My son has two school projects for this month. My son decided to choice my hertiage for one of his school projects. I should feel flatter ,but I said why didn't he chose his dad he is New Yorker. He needs lot of pictures. The next project is build a miniture Native American Communitie for social studies.
I have love hate relationship for school project.Sometime it can be fun, tedious, ...........
Is there any school projects that are due for child or child has already done a school project? Do you help the child or let them do the school project on their own? Do you love or hate school projects?
by LurionOctober 7, 2012 at 12:48 AM
I wanted to throw a party when my son turned in his last science fair project ever. Those are dreadful!
Now he's in a magnet school for arts and I love that he has projects...ones that HE can do on his own.
Same here except my DS is in the 2nd grade. I like doing school projects with him.
DD is only in 1st grade so no major take home projects yet. I did not like the all about me posters since they dont specify if the child should do it or the parent should write the answers.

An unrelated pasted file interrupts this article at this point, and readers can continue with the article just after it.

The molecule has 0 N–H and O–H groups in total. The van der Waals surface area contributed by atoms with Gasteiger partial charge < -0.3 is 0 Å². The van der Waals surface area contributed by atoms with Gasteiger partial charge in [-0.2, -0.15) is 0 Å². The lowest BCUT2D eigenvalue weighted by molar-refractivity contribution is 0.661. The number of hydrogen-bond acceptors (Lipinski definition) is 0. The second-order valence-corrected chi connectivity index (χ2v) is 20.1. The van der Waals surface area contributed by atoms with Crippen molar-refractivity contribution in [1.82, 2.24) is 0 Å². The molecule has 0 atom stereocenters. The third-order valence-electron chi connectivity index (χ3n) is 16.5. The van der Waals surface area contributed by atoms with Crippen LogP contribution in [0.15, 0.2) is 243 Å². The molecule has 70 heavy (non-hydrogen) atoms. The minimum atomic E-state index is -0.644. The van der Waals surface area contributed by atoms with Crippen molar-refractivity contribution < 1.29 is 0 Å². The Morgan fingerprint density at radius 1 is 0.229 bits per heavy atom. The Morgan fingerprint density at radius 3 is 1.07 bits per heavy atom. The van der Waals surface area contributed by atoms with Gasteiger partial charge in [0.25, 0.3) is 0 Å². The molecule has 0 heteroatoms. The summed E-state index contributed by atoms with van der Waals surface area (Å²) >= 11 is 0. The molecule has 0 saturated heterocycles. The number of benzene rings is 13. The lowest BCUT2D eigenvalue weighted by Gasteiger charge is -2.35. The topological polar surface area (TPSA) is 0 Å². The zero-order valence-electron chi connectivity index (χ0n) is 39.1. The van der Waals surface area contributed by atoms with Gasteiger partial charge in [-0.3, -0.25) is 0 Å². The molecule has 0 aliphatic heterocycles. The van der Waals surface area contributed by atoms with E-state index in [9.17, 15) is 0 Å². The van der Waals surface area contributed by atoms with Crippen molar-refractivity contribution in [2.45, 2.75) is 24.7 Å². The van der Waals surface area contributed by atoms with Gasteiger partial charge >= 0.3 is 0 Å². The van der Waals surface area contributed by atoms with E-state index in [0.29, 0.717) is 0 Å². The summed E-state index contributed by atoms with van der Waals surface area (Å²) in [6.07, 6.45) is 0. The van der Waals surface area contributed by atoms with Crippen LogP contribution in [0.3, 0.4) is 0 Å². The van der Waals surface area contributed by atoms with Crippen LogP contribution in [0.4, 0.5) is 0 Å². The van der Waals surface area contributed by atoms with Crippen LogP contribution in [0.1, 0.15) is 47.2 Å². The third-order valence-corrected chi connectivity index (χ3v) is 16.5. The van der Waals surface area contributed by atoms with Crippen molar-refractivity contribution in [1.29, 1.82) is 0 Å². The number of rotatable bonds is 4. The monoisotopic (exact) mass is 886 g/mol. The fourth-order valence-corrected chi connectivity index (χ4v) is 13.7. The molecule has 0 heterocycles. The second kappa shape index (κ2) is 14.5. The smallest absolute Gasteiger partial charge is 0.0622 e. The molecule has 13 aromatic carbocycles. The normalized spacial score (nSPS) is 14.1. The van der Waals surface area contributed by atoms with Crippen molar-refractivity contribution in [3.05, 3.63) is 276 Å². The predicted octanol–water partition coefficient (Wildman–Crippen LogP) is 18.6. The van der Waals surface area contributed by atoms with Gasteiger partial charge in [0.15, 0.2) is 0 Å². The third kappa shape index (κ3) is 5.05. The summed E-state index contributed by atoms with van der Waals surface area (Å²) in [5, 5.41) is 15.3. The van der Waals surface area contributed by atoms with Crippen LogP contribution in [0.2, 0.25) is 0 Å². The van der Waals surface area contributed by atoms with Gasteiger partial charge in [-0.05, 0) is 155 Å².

I LOVE projects.
Not because I do them for the kids (I wish I could as I loved them in school, but I will not do thier work), but becasue they give me a window into my childrens' opinions of what is acceptable work and help me teach them time management. DD, who is REALLY intelligent and very artsy-crafty, turned in a diorama (I do hate those...who really saves shoeboxes "just in case" when they live in a tiny condo?) that sucked compared to her classmates' dioramas. Heck, it sucked compared to many of the projects she has taken on out of choice! It met all of the requirements, but she felt it was done way before I did. I knew she could do better. I asked her if she wanted to add more to it, and she said "No, it's got everyhting the grading rubric says it needs." If your 2nd grader understands and properly uses the phrase "grading rubric," you back off :)
When it was time to display it at Open House with all of the other ones, she didn't want me to show up to see it. Great lesson.
I have never done anything but guide my children and help them with research, any more than I would do their math homework for them. It's not my project. They must meet the minimum requirements, and after that, it is up to them to do a great job. I am always available to answer questions and offer suggestions if they are requested. I encourage a great job, but I WILL NOT be the mom who does most of the work. Not becasue I am lazy, BTW. It would be easier to do the work myself. Ensuring they have the resources they need (within reason...I'm not spending $100 on a project) and helping them manage their time is my job. They know what grades we expect based on each child's abilities, and if they do not meet those standards due to laziness, they have consequences.
She got an OK grade for an OK job. Her teacher was not upset. The point of elementary school is to learn these lessons.